The National Low Income Housing Coalition's "Out of Reach" Report for 2017 shows that the median rental household in most Oregon counties cannot comfortably afford a two-bedroom apartment. As expected, Deschutes County is one of those counties. The Source has reported on this multiple times in our ongoing Housing Crisis series.
According to the report, there are 66,337 households in Deschutes County, of which 23,418 or 35 percent are renter households. The estimated mean renter wage is $13.06 per hour and the rent affordable at this wage is $679 per month. Affordability is defined as housing costs of 30 percent or less of income, and this is what the HUD housing vouchers are based upon. The concern is that when more than 30 percent of income is spent on housing, there's not enough for basic necessities.
The report shows the Deschutes County fair market rent for a 1-bedroom apartment to be $857 per month and a 2-bedroom apartment to be $1,231 per month. This translates to wages of $14.10 per hour required to afford a 1 bedroom, $16.48 for a 2 bedroom, and $23.67 for a 3 bedroom. The hours of work required per week at mean renter wage are 43 hours for a 1 bedroom, 50 hours for a 2-bedroom, and 72 hours for a 3-bedroom. In other words, the annual income needed to afford fair market rent is $29,320 for a 1-bedroom, $34,280 for a 2-bedroom and $49,240 for a 3-bedroom.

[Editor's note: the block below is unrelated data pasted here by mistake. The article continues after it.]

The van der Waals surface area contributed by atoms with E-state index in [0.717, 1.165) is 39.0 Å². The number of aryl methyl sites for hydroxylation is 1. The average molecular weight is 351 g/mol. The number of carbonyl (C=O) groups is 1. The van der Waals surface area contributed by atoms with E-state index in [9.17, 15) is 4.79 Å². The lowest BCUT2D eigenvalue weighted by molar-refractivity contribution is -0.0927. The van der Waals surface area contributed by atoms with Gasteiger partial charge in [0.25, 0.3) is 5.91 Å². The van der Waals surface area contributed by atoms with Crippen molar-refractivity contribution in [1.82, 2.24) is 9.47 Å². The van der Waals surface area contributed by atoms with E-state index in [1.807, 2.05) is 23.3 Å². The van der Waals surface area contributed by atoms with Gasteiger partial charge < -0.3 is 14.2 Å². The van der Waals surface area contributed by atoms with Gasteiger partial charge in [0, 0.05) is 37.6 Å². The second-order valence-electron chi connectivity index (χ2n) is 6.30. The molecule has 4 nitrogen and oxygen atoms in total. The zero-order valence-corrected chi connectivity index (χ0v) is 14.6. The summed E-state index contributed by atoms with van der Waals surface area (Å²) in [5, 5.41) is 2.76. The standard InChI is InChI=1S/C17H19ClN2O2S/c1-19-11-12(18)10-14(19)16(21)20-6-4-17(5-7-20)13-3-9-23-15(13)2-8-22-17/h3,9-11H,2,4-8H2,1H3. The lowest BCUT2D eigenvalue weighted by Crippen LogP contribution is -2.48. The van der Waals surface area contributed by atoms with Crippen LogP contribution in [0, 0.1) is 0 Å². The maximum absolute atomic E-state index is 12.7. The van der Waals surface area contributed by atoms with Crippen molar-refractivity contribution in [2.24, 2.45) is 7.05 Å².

Reviewing these statistics shows how serious our housing affordability situation really is. The NLIHC website also has links to tenant advocacy, rental programs and other resources that might be helpful for those struggling with housing costs.